Department of Psychiatry
Penn Behavioral Health

Center for the Treatment and Study of Anxiety

subpage feature

Obsessive-Compulsive Disorder


Obsessive-compulsive disorder (OCD) is a psychiatric anxiety disorder most commonly characterized by a subject's obsessive, distressing, intrusive thoughts and related compulsions (tasks or "rituals") which attempt to neutralize the obsessions.

To be diagnosed with obsessive-compulsive disorder, one must have the presence of obsessions, compulsions, or both, according to the Diagnostic and Statistical Manual of Mental Disorders (DSM)-V diagnostic criteria. The manual to the diagnostic criteria from DSM-V (2013) describes these obsessions and compulsions:

Obsessions are defined by:

  1. Recurrent and persistent thoughts, impulses, or images that are experienced at some time during the disturbance, as intrusive and undesirable, and that cause marked anxiety or distress.
  2. The thoughts, impulses, or images are not simply excessive worries about real-life problems.
  3. The person attempts to ignore or suppress such thoughts, impulses, or images, or to neutralize them with some other thought or action (for instance, by performing a compulsion).
  4. The person recognizes that the obsessional thoughts, impulses, or images are a product of his or her own mind, and are not based in reality.

Compulsions are defined by:

  1. Repetitive behaviors or mental acts that the person feels driven to perform in response to an obsession, or according to rules that must be applied rigidly.
  2. The behaviors or mental acts are aimed at preventing or reducing distress or preventing some dreaded event or situation; however, these behaviors or mental acts either are not connected in a realistic way with what they are designed to neutralize or prevent or are clearly excessive.

In addition to these criteria, at some point during the course of the disorder, the obsessions or compulsions must be time-consuming (taking up more than one hour per day), cause distress, or cause impairment in social, occupational, or school functioning. The symptoms are not attributable to any physiological effects of a substance or other medical condition. The disturbance is also not better explained by symptoms of another mental disorder.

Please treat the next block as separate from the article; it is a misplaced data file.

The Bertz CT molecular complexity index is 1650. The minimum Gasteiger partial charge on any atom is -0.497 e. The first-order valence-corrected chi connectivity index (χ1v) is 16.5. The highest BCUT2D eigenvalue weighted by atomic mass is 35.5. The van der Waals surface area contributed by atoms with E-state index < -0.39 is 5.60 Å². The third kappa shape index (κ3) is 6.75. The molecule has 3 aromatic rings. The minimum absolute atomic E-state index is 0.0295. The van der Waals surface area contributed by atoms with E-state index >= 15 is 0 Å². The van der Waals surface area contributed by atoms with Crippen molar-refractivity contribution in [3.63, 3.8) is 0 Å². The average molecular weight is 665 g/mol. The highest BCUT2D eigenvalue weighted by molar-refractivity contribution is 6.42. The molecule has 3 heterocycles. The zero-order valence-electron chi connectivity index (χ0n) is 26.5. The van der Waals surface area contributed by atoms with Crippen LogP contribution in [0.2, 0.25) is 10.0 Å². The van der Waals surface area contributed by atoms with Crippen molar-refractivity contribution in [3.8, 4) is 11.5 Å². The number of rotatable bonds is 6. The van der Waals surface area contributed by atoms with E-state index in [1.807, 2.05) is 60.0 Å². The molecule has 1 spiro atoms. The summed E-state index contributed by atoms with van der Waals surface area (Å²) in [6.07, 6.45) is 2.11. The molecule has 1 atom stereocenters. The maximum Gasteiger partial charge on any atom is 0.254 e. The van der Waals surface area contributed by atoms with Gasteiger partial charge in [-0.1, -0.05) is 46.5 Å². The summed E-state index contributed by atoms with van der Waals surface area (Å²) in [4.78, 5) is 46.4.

Community studies have estimated 1-year prevalence of OCD to be 1.2% in the US and 1.1%-1.8% internationally. Research indicates that females are affected at a slightly higher rate than males in adulthood, and males are more commonly affected than females in childhood.



OCD usually begins in adolescence or early adulthood, but it may also manifest in childhood. Typically, the onset of symptoms is gradual, although acute onset has also been reported. The majority of untreated individuals experience a chronic waxing and waning course, while others can experience episodic or deteriorating courses.


The phrase "obsessive-compulsive" has worked its way into the wider English lexicon, and is often used in an offhand manner to describe someone who is meticulous or absorbed in a cause (see "anal retentive"). It is also important to distinguish OCD from other types of anxiety, including the routine tension and stress that appear throughout life. Although these signs are often present in OCD, a person who shows signs of infatuation or fixation with a subject/object, or displays traits such as perfectionism, does not necessarily have OCD, a specific and well-defined condition.


< return to OCD main page